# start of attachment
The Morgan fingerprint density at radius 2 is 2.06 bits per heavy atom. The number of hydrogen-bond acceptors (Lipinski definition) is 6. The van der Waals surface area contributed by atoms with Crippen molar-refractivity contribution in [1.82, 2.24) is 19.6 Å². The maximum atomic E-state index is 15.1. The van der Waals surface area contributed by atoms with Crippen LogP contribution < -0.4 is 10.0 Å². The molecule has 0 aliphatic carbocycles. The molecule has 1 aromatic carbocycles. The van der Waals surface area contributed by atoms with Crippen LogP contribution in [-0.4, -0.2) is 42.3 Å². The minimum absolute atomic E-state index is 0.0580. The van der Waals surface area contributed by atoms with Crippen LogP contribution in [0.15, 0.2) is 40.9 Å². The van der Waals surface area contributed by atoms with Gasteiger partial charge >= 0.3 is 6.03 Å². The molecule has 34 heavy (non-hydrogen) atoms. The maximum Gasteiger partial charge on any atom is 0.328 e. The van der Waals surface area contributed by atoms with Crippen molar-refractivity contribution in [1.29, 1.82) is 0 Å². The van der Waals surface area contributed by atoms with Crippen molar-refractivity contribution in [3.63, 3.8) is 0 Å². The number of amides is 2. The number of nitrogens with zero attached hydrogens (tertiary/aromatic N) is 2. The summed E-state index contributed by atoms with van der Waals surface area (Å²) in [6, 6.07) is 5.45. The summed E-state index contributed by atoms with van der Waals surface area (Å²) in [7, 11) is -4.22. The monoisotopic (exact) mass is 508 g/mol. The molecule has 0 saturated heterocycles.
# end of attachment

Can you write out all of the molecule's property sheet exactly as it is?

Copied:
The Morgan fingerprint density at radius 2 is 2.06 bits per heavy atom. The number of hydrogen-bond acceptors (Lipinski definition) is 6. The van der Waals surface area contributed by atoms with Crippen molar-refractivity contribution in [1.82, 2.24) is 19.6 Å². The maximum atomic E-state index is 15.1. The van der Waals surface area contributed by atoms with Crippen LogP contribution < -0.4 is 10.0 Å². The molecule has 0 aliphatic carbocycles. The molecule has 1 aromatic carbocycles. The van der Waals surface area contributed by atoms with Crippen LogP contribution in [-0.4, -0.2) is 42.3 Å². The minimum absolute atomic E-state index is 0.0580. The van der Waals surface area contributed by atoms with Crippen LogP contribution in [0.15, 0.2) is 40.9 Å². The van der Waals surface area contributed by atoms with Gasteiger partial charge >= 0.3 is 6.03 Å². The molecule has 34 heavy (non-hydrogen) atoms. The maximum Gasteiger partial charge on any atom is 0.328 e. The van der Waals surface area contributed by atoms with Crippen molar-refractivity contribution in [1.29, 1.82) is 0 Å². The van der Waals surface area contributed by atoms with Crippen molar-refractivity contribution in [3.63, 3.8) is 0 Å². The number of amides is 2. The number of nitrogens with zero attached hydrogens (tertiary/aromatic N) is 2. The summed E-state index contributed by atoms with van der Waals surface area (Å²) in [6, 6.07) is 5.45. The summed E-state index contributed by atoms with van der Waals surface area (Å²) in [7, 11) is -4.22. The monoisotopic (exact) mass is 508 g/mol. The molecule has 0 saturated heterocycles.